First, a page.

The exercise of the right to self-determination may result in one of the following: the emergence of a sovereign State, the free association of the peoples with an independent State, or integration into an existing State. Whatever the result of the exercise of this right, it has to be determined by a free and genuine expression of the will of the peoples.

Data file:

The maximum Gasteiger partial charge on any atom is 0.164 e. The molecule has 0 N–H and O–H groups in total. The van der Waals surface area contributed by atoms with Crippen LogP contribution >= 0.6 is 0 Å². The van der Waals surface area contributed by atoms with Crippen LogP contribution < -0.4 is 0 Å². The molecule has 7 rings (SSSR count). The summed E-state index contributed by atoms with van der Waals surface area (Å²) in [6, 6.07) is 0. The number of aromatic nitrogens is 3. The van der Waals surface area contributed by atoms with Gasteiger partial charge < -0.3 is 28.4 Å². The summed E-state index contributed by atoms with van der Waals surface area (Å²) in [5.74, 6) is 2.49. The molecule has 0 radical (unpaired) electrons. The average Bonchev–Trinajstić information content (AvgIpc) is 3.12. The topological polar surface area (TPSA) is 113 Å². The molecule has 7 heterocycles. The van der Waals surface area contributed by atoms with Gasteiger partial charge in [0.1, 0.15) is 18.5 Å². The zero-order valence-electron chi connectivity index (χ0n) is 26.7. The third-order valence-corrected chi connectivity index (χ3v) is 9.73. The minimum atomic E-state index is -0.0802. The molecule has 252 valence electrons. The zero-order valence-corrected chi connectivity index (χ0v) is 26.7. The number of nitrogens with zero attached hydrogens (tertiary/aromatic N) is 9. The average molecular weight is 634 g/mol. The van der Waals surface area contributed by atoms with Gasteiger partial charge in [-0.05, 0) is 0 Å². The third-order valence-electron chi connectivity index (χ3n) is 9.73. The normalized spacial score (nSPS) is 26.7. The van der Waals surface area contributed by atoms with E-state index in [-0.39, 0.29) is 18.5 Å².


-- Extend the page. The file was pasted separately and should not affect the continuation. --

Regardless of the fact that this right is an essential principle of international law, political and socio-economic factors may prevent its exercise, and consequently, the realisation of its benefits by ‘peoples’. Such is the situation of the Saharawis of Western Sahara in North-West Africa. The question of Western Sahara came before the International Court of Justice in 1975, the court finding that neither Morocco nor Mauritania had sovereignty over the territory, and that the Saharawis have a right to self-determination (SeeWestern Sahara, Advisory Opinion, I.C.J. Reports 1975, p. 12). Till date, this right is yet to be given effect regardless of the wish of the Saharawis.
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